The company is showing ads for its open-source Web browser. I saw Chrome overlay and display ads on a classically viral video, "No Pants Subway Ride 2009." (Snow angels on a New York City sidewalk in your underwear? Does your mother know?)
Chrome ads also are appearing on Facebook's Boggle-like Scramble game.
Both of these venues have plenty of unsold, low-cost inventory, so Google probably isn't spending Super Bowl-level marketing money on them. On the other hand, they promote Chrome chiefly to the more technically plugged-in early adopter crowd who's most likely to already have heard of Chrome. But it's still probably not a bad idea, since many people, even the early-adopter crowd, still haven't tried Chrome or its newer incarnations.
When Google launched Chrome in September the company also promoted the browser on some of the most prized real estate around, its own search home page.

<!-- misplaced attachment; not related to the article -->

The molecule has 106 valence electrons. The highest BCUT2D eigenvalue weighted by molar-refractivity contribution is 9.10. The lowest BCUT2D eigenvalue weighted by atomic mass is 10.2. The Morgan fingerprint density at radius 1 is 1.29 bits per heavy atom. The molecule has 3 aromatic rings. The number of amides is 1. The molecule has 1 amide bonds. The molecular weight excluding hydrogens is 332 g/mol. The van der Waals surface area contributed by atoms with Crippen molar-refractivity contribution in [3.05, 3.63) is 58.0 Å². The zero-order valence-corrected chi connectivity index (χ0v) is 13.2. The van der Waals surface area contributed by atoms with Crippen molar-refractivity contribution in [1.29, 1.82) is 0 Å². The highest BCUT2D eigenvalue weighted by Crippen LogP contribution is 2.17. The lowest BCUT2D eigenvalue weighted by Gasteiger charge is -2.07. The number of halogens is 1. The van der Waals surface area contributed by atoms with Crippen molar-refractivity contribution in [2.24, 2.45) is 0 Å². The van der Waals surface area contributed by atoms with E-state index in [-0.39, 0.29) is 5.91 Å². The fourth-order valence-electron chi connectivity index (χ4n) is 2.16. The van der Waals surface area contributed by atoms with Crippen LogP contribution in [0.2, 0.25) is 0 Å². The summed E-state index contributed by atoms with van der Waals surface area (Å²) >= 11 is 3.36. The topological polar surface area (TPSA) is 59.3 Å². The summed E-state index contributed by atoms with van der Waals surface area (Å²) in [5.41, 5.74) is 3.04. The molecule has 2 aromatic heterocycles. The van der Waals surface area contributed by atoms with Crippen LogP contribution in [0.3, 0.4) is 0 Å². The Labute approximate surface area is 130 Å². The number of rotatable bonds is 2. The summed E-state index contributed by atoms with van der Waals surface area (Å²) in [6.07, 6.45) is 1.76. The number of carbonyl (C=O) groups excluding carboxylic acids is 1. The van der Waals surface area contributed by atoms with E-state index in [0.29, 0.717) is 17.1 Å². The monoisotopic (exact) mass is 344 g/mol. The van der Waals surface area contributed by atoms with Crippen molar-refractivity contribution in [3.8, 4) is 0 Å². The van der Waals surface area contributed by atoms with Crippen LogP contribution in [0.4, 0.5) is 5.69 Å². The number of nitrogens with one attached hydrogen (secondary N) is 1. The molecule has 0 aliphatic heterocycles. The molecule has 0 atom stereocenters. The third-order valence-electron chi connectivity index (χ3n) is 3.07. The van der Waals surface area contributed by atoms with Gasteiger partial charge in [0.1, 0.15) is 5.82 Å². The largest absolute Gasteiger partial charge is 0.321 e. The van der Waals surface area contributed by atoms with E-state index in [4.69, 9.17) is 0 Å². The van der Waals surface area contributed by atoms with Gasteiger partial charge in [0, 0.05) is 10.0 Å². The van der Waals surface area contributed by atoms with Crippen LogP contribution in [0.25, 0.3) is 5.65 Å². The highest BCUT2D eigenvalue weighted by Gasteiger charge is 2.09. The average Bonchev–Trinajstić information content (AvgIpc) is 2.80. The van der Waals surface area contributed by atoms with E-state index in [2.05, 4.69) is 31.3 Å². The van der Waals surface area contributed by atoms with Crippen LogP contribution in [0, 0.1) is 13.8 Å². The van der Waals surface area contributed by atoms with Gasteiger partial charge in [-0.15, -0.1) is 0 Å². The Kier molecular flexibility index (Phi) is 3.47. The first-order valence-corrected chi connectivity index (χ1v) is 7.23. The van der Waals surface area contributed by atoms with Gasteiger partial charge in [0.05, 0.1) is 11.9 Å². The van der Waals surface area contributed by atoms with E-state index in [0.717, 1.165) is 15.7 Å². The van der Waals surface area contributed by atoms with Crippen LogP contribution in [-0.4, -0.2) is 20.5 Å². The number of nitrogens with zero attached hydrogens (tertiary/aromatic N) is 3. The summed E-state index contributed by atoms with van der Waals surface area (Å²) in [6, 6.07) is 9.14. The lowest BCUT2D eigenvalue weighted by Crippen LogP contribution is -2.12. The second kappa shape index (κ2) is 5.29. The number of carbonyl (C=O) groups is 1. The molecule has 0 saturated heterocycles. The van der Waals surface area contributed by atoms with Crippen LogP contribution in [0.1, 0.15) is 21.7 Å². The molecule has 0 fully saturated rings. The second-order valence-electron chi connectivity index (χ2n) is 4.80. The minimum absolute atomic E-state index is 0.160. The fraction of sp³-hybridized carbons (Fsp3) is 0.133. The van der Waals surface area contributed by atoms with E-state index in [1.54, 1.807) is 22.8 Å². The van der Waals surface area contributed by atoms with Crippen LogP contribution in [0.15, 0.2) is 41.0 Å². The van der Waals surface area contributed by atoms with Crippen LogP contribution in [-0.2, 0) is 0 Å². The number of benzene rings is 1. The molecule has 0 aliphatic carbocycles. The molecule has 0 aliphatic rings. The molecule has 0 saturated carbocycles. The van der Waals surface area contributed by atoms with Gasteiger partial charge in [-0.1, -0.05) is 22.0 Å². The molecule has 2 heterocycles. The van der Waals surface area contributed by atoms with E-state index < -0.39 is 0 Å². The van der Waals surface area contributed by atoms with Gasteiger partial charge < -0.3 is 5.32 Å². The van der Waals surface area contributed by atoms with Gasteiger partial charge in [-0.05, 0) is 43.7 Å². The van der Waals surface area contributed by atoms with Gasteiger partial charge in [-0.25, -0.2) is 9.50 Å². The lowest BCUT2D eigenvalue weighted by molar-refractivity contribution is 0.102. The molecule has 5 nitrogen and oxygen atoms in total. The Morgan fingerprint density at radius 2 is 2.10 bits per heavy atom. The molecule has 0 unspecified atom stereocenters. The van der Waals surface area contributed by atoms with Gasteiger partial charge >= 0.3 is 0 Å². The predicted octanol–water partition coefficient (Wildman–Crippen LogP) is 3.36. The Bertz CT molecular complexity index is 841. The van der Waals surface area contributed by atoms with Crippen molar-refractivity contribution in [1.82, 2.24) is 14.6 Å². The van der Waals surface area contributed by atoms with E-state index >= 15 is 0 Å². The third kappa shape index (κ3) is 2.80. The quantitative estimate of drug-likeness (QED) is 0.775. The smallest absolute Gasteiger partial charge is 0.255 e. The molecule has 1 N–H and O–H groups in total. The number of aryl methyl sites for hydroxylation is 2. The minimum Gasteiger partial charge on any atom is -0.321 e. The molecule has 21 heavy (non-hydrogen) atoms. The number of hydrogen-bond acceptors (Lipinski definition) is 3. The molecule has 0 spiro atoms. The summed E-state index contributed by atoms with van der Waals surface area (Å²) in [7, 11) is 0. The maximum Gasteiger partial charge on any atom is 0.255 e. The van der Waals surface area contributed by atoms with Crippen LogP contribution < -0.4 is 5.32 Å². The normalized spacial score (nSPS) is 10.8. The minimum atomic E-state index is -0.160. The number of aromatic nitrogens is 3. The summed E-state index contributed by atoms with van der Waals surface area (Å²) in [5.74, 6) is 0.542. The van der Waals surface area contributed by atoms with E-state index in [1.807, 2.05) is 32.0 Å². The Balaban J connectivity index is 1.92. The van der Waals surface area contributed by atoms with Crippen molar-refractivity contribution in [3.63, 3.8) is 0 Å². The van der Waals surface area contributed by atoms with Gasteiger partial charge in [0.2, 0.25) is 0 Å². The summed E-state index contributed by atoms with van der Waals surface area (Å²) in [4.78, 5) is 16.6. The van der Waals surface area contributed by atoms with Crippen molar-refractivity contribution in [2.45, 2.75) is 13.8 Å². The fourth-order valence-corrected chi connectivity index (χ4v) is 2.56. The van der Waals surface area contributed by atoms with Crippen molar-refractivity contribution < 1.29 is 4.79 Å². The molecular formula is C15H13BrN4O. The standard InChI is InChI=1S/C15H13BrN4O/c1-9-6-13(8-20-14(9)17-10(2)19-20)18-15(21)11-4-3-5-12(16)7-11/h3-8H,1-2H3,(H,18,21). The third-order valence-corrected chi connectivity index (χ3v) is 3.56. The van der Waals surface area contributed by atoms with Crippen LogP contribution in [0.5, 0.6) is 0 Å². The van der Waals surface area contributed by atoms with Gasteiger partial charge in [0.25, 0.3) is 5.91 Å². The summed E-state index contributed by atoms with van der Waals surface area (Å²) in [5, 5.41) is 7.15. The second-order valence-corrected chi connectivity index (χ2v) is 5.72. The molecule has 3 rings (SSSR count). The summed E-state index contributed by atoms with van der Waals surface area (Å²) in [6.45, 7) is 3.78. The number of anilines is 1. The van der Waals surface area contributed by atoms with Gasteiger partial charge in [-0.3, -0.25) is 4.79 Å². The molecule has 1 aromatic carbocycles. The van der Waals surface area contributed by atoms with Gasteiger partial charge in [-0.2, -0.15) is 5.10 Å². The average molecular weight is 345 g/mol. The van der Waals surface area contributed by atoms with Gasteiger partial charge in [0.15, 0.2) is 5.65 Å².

Being able to promote Chrome essentially for free on YouTube illustrates both the power and ambition that Google has built up as it branched out from its search-engine roots. It also shows that the company is getting more hard-nosed about its business, no longer relying just on word of mouth to promote itself.
Chrome ads also indirectly showcase the fact that people can advertise on YouTube. Converting YouTube's popularity into revenue is a top priority at Google, and the company is claiming some progress if not actually big money.
"YouTube is emerging as a key component of our display strategy," said Jonathan Rosenberg, senior vice president of product management, in discussing Google's fourth-quarter earnings last week.
Added Chief Executive Eric Schmidt, "We have introduced three new video formats in the last four to five months...for advertising. Each of them is having some traction. It's fair to say that we've not found a single solution that really drives revenue widely, and we're certainly working on that."